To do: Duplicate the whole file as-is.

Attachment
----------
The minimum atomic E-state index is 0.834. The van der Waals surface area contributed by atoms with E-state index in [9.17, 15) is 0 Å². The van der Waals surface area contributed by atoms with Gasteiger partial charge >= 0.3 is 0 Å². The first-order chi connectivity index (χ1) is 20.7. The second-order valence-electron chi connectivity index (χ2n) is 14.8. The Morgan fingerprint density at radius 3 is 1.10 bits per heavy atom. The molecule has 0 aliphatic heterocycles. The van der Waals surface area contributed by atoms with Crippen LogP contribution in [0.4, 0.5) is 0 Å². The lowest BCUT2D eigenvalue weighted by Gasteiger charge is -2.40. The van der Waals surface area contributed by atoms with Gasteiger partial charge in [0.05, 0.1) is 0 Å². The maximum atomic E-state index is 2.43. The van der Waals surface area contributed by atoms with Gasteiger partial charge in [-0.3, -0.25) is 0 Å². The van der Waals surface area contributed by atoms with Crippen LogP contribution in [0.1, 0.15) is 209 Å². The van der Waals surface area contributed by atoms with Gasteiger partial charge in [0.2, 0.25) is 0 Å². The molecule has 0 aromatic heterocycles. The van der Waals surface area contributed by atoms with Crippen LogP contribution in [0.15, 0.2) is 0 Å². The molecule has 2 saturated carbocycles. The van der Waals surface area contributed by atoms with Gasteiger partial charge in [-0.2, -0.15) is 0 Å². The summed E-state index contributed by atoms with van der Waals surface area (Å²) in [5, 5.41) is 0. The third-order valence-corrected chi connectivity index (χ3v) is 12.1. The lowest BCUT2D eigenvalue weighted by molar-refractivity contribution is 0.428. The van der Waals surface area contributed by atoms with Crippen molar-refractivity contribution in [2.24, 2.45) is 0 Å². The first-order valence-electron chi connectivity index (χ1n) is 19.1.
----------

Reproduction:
The minimum atomic E-state index is 0.834. The van der Waals surface area contributed by atoms with E-state index in [9.17, 15) is 0 Å². The van der Waals surface area contributed by atoms with Gasteiger partial charge >= 0.3 is 0 Å². The first-order chi connectivity index (χ1) is 20.7. The second-order valence-electron chi connectivity index (χ2n) is 14.8. The Morgan fingerprint density at radius 3 is 1.10 bits per heavy atom. The molecule has 0 aliphatic heterocycles. The van der Waals surface area contributed by atoms with Crippen LogP contribution in [0.4, 0.5) is 0 Å². The lowest BCUT2D eigenvalue weighted by Gasteiger charge is -2.40. The van der Waals surface area contributed by atoms with Gasteiger partial charge in [0.05, 0.1) is 0 Å². The maximum atomic E-state index is 2.43. The van der Waals surface area contributed by atoms with Gasteiger partial charge in [-0.3, -0.25) is 0 Å². The van der Waals surface area contributed by atoms with Crippen LogP contribution in [0.1, 0.15) is 209 Å². The van der Waals surface area contributed by atoms with Gasteiger partial charge in [0.2, 0.25) is 0 Å². The molecule has 0 aromatic heterocycles. The van der Waals surface area contributed by atoms with Crippen LogP contribution in [0.15, 0.2) is 0 Å². The molecule has 2 saturated carbocycles. The van der Waals surface area contributed by atoms with Gasteiger partial charge in [-0.2, -0.15) is 0 Å². The summed E-state index contributed by atoms with van der Waals surface area (Å²) in [5, 5.41) is 0. The third-order valence-corrected chi connectivity index (χ3v) is 12.1. The lowest BCUT2D eigenvalue weighted by molar-refractivity contribution is 0.428. The van der Waals surface area contributed by atoms with Crippen molar-refractivity contribution in [2.24, 2.45) is 0 Å². The first-order valence-electron chi connectivity index (χ1n) is 19.1.